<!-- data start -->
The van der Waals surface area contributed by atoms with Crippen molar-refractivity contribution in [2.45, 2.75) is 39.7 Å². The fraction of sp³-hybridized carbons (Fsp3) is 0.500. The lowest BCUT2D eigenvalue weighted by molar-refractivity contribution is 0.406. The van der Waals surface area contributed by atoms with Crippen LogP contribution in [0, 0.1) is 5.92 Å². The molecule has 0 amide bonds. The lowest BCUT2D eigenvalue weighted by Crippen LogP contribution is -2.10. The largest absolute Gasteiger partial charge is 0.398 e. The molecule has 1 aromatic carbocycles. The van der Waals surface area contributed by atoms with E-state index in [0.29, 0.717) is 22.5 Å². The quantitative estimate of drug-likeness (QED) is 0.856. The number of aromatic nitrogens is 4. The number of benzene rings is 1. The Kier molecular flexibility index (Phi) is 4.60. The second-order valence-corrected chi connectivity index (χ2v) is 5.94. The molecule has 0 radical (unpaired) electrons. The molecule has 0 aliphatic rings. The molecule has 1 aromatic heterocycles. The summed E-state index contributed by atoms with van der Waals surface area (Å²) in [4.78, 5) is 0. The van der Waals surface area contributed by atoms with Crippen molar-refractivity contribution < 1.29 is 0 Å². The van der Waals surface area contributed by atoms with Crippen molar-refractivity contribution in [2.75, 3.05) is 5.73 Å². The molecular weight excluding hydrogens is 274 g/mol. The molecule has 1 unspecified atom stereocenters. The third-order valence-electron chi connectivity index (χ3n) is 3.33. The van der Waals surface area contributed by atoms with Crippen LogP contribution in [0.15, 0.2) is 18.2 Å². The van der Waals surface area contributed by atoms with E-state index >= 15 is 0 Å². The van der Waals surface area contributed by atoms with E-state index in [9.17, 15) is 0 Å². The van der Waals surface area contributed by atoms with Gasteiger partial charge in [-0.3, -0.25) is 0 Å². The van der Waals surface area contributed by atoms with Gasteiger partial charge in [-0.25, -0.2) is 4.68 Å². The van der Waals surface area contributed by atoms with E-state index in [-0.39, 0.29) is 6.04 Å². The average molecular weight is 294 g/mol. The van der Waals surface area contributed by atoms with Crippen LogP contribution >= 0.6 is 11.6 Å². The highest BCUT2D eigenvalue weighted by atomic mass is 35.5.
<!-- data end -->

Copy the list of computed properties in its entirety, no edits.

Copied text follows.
The van der Waals surface area contributed by atoms with Crippen molar-refractivity contribution in [2.45, 2.75) is 39.7 Å². The fraction of sp³-hybridized carbons (Fsp3) is 0.500. The lowest BCUT2D eigenvalue weighted by molar-refractivity contribution is 0.406. The van der Waals surface area contributed by atoms with Crippen LogP contribution in [0, 0.1) is 5.92 Å². The molecule has 0 amide bonds. The lowest BCUT2D eigenvalue weighted by Crippen LogP contribution is -2.10. The largest absolute Gasteiger partial charge is 0.398 e. The molecule has 1 aromatic carbocycles. The van der Waals surface area contributed by atoms with E-state index in [0.29, 0.717) is 22.5 Å². The quantitative estimate of drug-likeness (QED) is 0.856. The number of aromatic nitrogens is 4. The number of benzene rings is 1. The Kier molecular flexibility index (Phi) is 4.60. The second-order valence-corrected chi connectivity index (χ2v) is 5.94. The molecule has 0 radical (unpaired) electrons. The molecule has 0 aliphatic rings. The molecule has 1 aromatic heterocycles. The summed E-state index contributed by atoms with van der Waals surface area (Å²) in [4.78, 5) is 0. The van der Waals surface area contributed by atoms with Crippen molar-refractivity contribution < 1.29 is 0 Å². The van der Waals surface area contributed by atoms with Crippen molar-refractivity contribution in [2.75, 3.05) is 5.73 Å². The molecular weight excluding hydrogens is 274 g/mol. The molecule has 1 unspecified atom stereocenters. The third-order valence-electron chi connectivity index (χ3n) is 3.33. The van der Waals surface area contributed by atoms with Crippen LogP contribution in [0.15, 0.2) is 18.2 Å². The van der Waals surface area contributed by atoms with E-state index >= 15 is 0 Å². The van der Waals surface area contributed by atoms with E-state index in [9.17, 15) is 0 Å². The van der Waals surface area contributed by atoms with Gasteiger partial charge in [-0.3, -0.25) is 0 Å². The van der Waals surface area contributed by atoms with Gasteiger partial charge in [-0.25, -0.2) is 4.68 Å². The van der Waals surface area contributed by atoms with E-state index in [-0.39, 0.29) is 6.04 Å². The average molecular weight is 294 g/mol. The van der Waals surface area contributed by atoms with Crippen LogP contribution >= 0.6 is 11.6 Å². The highest BCUT2D eigenvalue weighted by atomic mass is 35.5.